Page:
Nearly 20% of patients with type 2 diabetes do not benefit from exercise
the ONA take:
According to a new study published in the Journal of Clinical Endocrinology & Metabolism, one in five people with type 2 diabetes mellitus do not achieve any improvement in blood sugar control when they participate in a supervised exercise regimen.
For the study, researchers analyzed data from clinical studies that investigated the use of exercise regimens in patients with type 2 diabetes. They also looked at animal and genetic studies that did the same. Results showed that about 15 to 20% of patients with type 2 diabetes did not experience improvement in blood sugar control, insulin sensitivity, or muscle mitochondrial density.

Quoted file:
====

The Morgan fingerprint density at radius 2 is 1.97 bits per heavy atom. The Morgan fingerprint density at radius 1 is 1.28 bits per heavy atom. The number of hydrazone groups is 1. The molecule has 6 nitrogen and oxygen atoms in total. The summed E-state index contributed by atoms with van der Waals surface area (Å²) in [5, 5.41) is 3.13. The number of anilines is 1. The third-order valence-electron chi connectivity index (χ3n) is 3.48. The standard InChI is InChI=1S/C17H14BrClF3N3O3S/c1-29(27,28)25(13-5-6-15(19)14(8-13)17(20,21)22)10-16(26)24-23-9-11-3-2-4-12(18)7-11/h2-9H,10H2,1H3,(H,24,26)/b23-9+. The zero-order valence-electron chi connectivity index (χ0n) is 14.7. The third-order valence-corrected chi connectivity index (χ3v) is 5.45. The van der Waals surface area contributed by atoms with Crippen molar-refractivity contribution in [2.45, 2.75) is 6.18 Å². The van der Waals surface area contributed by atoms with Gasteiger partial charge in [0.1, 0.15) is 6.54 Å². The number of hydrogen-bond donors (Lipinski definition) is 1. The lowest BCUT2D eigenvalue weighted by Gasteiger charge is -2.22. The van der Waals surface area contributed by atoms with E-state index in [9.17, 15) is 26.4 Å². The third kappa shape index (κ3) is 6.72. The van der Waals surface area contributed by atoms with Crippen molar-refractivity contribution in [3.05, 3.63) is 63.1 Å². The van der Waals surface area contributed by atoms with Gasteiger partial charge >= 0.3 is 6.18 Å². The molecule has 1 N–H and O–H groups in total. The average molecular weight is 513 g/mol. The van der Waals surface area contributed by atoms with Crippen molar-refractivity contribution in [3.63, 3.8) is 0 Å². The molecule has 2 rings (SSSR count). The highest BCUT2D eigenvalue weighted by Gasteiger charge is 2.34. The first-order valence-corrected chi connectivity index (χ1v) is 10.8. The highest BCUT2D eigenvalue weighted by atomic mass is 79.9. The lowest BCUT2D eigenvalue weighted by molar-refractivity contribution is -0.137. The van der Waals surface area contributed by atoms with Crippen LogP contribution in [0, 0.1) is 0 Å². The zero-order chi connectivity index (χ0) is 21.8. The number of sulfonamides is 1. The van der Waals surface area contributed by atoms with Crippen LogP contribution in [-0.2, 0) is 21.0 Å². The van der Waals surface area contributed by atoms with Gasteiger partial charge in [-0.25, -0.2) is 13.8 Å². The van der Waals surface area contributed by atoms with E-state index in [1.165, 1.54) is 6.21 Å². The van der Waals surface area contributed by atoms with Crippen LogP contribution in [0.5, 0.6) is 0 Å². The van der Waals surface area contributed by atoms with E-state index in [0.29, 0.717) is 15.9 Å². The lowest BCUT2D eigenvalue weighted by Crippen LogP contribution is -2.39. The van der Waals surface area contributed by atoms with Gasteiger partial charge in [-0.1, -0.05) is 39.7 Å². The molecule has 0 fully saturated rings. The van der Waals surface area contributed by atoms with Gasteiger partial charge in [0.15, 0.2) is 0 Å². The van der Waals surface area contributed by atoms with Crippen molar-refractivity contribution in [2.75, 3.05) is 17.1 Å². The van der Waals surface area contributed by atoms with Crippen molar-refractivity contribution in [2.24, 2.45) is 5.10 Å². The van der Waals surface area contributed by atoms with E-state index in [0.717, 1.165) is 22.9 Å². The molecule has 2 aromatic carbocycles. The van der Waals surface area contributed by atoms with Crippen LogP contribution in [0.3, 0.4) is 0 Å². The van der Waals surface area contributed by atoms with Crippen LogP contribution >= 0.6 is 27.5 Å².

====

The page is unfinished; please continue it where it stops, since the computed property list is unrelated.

The animal and genetic studies suggest that the resistance to exercise is genetic and can be passed from one generation to the next.
The U.S. Centers for Disease Control and Prevention estimates that about 40% of American will develop type 2 diabetes in their lifetime. Because obesity and lack of exercise are associated with the disease, exercise is often recommended to patients with diabetes to help manage the disease.
This study shows that while most people benefit from exercise, nearly 20% of patients with type 2 diabetes do not as a result of their DNA.
One in five people with type 2 diabetes mellitus do not achieve any improvement in blood sugar control.
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